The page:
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The last of Zinke - and the horse he rode in on.....leaving Interior Department

London mounted guard, London, England

(Above: Not Ryan Zinke)

Every change of administration from one political party to the next brings cautious concern over the new directions in store for various government agencies and federal policies. But Ryan Zinke's relatively short tenure as US Secretary of the Interior is perhaps unprecedented in that regard in terms of his effects on the department's direction. With the primary mission of promoting conservation - the "wise use" of federal lands and the resources contained within them - the US Department of the Interior oversees national parks, national monuments, historic sites, federal forests, and millions of acres of other federal properties with various levels of protection for the natural and cultural resources under its management. Importantly, Interior is also charged with administering federal programs for Native Americans, Alaska Natives, Native Hawaiians and other groups.

But after Zinke rode to his new office at Interior in Washington, DC on his first day in early 2017- on a horse named Tonto (natch) - one could be forgiven for mistaking him for (melo)dramatically announcing a new modern gold rush. Zinke immediately began re-orienting the Interior Department to focus on opening up broad areas of federal lands to new oil and gas leases, including by drastically reducing the size of two national monuments - Bears Ears and Grand Staircase - Escalante (both in Utah) - to allow for new oil and gas leases (among other things). In addition to his decidedly anti-environmental approach to federal land management, Zinke also ushered in a virtual baker's dozen of federal investigations, at least one of which has been referred to the Department of Justice for criminal review.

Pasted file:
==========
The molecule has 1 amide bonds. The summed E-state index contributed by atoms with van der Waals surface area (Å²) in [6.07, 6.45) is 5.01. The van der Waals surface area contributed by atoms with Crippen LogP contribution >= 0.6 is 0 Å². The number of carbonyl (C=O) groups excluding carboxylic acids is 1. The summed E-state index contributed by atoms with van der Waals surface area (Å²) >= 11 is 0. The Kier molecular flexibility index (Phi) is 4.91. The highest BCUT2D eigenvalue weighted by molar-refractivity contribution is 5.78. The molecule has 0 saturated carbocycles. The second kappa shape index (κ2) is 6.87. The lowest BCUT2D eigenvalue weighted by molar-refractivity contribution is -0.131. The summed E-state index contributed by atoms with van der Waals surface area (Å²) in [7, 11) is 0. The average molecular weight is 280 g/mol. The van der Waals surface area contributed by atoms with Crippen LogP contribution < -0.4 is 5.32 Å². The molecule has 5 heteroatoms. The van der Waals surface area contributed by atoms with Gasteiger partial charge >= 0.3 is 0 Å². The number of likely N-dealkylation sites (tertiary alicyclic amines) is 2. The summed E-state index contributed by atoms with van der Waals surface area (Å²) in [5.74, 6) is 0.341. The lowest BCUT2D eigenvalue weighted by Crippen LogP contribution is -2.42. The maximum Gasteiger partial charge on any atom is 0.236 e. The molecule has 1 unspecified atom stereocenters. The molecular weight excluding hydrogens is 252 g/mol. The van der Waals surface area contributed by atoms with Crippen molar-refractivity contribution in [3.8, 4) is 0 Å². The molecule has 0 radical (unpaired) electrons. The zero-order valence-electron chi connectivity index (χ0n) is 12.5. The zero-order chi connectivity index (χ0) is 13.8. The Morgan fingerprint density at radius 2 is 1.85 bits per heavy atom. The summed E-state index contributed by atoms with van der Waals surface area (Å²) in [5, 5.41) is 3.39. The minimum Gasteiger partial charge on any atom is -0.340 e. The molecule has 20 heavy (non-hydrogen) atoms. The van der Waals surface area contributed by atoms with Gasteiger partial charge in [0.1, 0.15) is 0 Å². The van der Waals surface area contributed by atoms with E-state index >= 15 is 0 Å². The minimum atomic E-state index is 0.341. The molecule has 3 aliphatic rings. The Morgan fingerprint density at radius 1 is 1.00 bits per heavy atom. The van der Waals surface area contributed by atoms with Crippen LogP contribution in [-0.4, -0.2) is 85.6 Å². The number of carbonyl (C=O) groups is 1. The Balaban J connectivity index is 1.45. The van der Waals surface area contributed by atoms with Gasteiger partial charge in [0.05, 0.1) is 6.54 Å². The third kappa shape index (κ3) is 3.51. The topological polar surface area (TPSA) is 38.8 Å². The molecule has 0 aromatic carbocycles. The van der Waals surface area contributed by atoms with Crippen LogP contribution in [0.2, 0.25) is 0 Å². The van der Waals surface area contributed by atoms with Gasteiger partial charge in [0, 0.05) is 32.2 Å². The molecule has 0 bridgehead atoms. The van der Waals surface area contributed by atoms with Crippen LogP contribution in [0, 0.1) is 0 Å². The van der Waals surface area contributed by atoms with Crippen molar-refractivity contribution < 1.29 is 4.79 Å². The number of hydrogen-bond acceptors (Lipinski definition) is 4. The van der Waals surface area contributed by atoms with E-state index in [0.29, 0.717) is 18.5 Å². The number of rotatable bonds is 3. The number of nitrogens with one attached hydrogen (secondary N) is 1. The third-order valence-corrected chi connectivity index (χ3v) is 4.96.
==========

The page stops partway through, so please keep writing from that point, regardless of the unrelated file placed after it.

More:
In light of Zinke's impending departure (conveniently scheduled just prior to the seating of the new Congress in which the Democrats will be in the majority), feel free to gawk at the gall of one of our current (if only for just a short time longer) public servants.


Interior Secretary Zinke resigns amid investigations

By Juliet Elperin, Josh Dawsey, and Darrell Fears

The Washington Post

December 15, 2018

Ryan Zinke's most lasting failure

By Collin O'Mara

The Washington Post

December 16, 2018

How Ryan Zinke shifted Interior Department policy

By Courtney Vinopal

December 17, 2018

Ryan Zinke's Disregard for the Environment Was the Real Scandal

By Jay Michaelson

The Daily Beast

December 16, 2018

A Guide to the Ryan Zinke Investigations

By Lisa Friedman

The New York Times

October 31, 2018

Ryan Zinke's Legal Troubles Are Far From Over

By Julie Turkewitz

The New York Times

December 16, 2018

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